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Huge increase in youth soccer injuries, new study reports
Soccer is an increasingly popular sport in the United States with more than 3 million registered soccer players under 19 years of age playing in leagues every year.
A new study conducted by the Center for Injury Research and Policy of the Research Institute at Nationwide Children's Hospital found that with the increase in the number of players there has been a rise in the number and rate of injuries.
The study, published online in Pediatrics, found that from 1990 through 2014, the number of soccer-related injuries treated in hospital emergency departments in the U.S. each year increased by 78 percent and the yearly rate of injuries increased by 111 percent among youth 7-17 years of age.
By calculating the rate using participation data, researchers were able to show that the rising number of injuries comes not just from the increase in the number of young players participating in the sport but also because players are now being treated more frequently for injuries.
"The sport of soccer has changed dramatically in the last 25 years," said Dr. Huiyun Xiang, senior author and Director of Research Core at the Center for Injury Research and Policy at Nationwide Children's Hospital. "We're seeing athletes play year-round now thanks to club, travel and rec leagues, and the intensity of play is higher than it ever has been. These factors combine to lead to more risk of injury."
The majority of the injuries were sprains or strains (35 percent), fractures (23 percent) or soft tissue injuries (22 percent). While concussions and other closed-head injuries (CHIs) only accounted for just over 7 percent of the injuries overall, the rate of concussions/CHIs increased 1,596 percent over the 25-year study period. Athletes with concussions/CHI were twice as likely to be admitted to the hospital as patients with other diagnoses.
"While we can't tell from our data why the rate of concussions among soccer players is increasing, it is important for athletes and families to be aware of this issue and what they can do to reduce the risks," said Tracy Mehan, manager of translational research at the Center for Injury Research and Policy. "Young athletes take longer to recover from concussions than older athletes and they can put themselves at risk for second-impact syndrome and repeat concussions if they return to play too soon -- both of which can lead to serious, life-altering injuries."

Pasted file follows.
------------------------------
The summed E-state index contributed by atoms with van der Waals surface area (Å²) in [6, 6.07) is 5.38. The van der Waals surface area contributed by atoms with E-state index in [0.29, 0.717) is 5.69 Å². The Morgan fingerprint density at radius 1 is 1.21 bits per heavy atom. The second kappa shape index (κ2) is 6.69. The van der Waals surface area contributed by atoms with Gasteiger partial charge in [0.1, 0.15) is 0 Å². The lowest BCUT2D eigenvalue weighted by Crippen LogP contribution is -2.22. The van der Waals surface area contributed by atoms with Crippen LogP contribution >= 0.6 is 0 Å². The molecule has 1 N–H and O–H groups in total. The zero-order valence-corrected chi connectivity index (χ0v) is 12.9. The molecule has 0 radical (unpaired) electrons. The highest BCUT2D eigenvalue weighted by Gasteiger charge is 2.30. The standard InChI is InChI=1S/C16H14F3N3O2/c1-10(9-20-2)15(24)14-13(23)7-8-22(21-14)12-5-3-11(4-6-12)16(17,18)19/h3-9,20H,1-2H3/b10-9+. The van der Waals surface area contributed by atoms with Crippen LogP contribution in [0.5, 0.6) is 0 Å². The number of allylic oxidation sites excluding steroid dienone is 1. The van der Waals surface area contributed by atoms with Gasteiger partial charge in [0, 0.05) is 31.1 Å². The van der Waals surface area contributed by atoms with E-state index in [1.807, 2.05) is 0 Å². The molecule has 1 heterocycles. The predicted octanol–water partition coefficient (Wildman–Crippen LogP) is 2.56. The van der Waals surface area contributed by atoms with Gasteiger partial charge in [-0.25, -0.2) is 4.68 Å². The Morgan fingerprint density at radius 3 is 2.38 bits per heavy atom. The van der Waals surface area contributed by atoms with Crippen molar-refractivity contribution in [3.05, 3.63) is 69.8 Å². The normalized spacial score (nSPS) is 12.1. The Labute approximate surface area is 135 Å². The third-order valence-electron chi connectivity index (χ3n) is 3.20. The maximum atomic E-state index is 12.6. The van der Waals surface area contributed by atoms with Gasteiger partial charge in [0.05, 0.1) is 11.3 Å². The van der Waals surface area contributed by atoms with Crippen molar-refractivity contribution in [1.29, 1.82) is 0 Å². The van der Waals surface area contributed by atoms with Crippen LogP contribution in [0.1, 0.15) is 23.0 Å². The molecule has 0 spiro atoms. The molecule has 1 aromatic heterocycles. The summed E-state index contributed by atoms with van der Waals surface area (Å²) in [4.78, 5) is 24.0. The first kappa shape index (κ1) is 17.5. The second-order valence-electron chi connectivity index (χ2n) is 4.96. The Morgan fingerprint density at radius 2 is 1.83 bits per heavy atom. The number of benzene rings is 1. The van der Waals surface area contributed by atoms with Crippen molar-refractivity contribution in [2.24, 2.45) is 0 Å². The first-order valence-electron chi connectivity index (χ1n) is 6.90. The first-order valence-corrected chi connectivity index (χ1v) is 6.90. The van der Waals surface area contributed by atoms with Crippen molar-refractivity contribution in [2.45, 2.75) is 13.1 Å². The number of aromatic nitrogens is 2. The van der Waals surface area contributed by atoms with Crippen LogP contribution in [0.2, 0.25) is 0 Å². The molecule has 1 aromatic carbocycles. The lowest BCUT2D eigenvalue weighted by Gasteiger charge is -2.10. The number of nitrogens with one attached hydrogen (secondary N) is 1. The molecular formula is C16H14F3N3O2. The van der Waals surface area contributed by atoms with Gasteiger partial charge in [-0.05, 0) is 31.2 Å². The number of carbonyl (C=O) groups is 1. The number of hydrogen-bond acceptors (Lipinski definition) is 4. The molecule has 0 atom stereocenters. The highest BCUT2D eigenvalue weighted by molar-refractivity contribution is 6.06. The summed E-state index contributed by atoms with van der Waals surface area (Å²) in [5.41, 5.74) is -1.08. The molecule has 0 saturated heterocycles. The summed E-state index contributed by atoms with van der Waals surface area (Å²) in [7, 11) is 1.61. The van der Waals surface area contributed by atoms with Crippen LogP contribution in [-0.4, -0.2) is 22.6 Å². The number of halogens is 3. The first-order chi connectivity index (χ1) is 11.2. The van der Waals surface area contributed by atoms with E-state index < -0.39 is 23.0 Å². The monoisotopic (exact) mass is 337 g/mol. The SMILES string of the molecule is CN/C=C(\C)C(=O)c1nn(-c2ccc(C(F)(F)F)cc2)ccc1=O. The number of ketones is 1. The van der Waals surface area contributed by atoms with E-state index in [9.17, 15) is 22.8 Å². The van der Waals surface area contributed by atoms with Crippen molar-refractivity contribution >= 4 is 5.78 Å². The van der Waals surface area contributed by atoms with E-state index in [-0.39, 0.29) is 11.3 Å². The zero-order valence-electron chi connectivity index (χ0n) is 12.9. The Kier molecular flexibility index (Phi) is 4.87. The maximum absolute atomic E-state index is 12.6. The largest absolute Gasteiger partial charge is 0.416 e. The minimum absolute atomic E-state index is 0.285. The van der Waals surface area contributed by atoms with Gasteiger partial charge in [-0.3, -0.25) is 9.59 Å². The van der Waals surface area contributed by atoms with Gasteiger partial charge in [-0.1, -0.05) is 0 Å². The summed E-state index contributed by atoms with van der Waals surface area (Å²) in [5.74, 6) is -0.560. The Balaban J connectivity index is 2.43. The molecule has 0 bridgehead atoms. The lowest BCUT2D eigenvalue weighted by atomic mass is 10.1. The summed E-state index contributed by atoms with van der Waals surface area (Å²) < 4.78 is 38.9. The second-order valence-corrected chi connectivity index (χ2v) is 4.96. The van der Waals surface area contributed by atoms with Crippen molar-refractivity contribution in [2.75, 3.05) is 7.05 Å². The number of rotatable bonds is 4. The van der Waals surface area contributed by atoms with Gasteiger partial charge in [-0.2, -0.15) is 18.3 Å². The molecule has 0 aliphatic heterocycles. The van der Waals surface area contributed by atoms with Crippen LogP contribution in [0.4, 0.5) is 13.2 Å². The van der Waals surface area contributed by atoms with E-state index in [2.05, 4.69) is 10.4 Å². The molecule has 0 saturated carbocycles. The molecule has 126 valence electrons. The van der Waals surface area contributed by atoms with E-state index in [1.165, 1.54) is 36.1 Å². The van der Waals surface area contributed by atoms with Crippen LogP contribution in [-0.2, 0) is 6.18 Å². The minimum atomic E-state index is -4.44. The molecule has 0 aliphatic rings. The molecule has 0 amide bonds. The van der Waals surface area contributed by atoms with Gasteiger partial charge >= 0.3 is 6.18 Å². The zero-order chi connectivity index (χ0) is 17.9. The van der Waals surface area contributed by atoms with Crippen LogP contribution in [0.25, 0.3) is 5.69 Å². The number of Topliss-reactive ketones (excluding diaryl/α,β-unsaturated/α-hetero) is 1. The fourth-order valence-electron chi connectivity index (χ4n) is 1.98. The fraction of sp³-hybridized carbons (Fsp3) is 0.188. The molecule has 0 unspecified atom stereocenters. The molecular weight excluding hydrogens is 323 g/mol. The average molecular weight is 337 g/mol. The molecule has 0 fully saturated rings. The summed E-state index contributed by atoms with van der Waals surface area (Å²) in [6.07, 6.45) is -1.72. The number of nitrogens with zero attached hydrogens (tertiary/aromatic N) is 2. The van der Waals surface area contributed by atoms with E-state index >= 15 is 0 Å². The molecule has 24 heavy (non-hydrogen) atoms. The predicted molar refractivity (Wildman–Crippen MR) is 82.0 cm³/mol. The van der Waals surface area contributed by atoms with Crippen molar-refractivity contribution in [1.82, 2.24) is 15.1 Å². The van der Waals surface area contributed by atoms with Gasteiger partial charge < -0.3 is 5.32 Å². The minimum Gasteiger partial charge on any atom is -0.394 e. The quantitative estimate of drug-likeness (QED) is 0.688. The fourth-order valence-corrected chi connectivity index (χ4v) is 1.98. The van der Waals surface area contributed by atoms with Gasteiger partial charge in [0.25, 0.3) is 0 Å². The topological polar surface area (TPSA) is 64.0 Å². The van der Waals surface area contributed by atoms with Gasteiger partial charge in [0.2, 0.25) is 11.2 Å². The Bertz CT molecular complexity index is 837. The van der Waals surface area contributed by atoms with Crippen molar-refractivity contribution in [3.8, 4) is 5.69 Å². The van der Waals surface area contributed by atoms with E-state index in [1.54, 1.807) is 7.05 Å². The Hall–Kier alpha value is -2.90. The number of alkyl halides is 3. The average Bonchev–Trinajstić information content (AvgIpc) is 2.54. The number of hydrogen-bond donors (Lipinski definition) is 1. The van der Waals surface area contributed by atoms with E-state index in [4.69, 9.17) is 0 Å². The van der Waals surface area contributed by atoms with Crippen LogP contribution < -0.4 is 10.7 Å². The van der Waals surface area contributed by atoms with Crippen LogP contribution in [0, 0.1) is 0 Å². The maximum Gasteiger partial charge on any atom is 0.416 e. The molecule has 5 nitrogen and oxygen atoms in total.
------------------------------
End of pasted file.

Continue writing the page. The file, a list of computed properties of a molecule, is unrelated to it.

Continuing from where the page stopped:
The study also found that most of the injuries occurred when a player was struck by either another player or the ball (39 percent) or when they fell (29 percent). Older children and adolescents ages 12-17 years accounted for the majority of the injuries (73 percent) and girls were more likely than boys to sustain a knee or an ankle injury.
Researchers say following a few guidelines can help keep your athlete out on the field:
Participate in a pre-season conditioning program that focuses on building core muscles, strengthening neck muscles, and working on hip and thigh strength.
Warm up before you play
Always wear the recommended protective gear (shin guards, mouth guards)
Follow and enforce the rules. Many injuries occur during illegal play or when coaches or referees don't enforce the rules.
Learn about concussions. Know the symptoms of concussions and how to spot them. Encourage players to report any hits to the head even if they happen in practice. Make sure to follow concussion management and return-to-play policies.
Limit heading for younger players. Only allow heading once children reach 11 years of age and introduce it slowly by limiting the amount of heading in practice for children 11-13 years of age.
Data for this study were obtained from the National Electronic Injury Surveillance System (NEISS), which is operated by the U.S. Consumer Product Safety Commission. The NEISS database provides information on consumer product-related and sports- and recreation-related injuries treated in hospital emergency departments across the country.
More than 650 concussions reported in high school sports each day in U.S.
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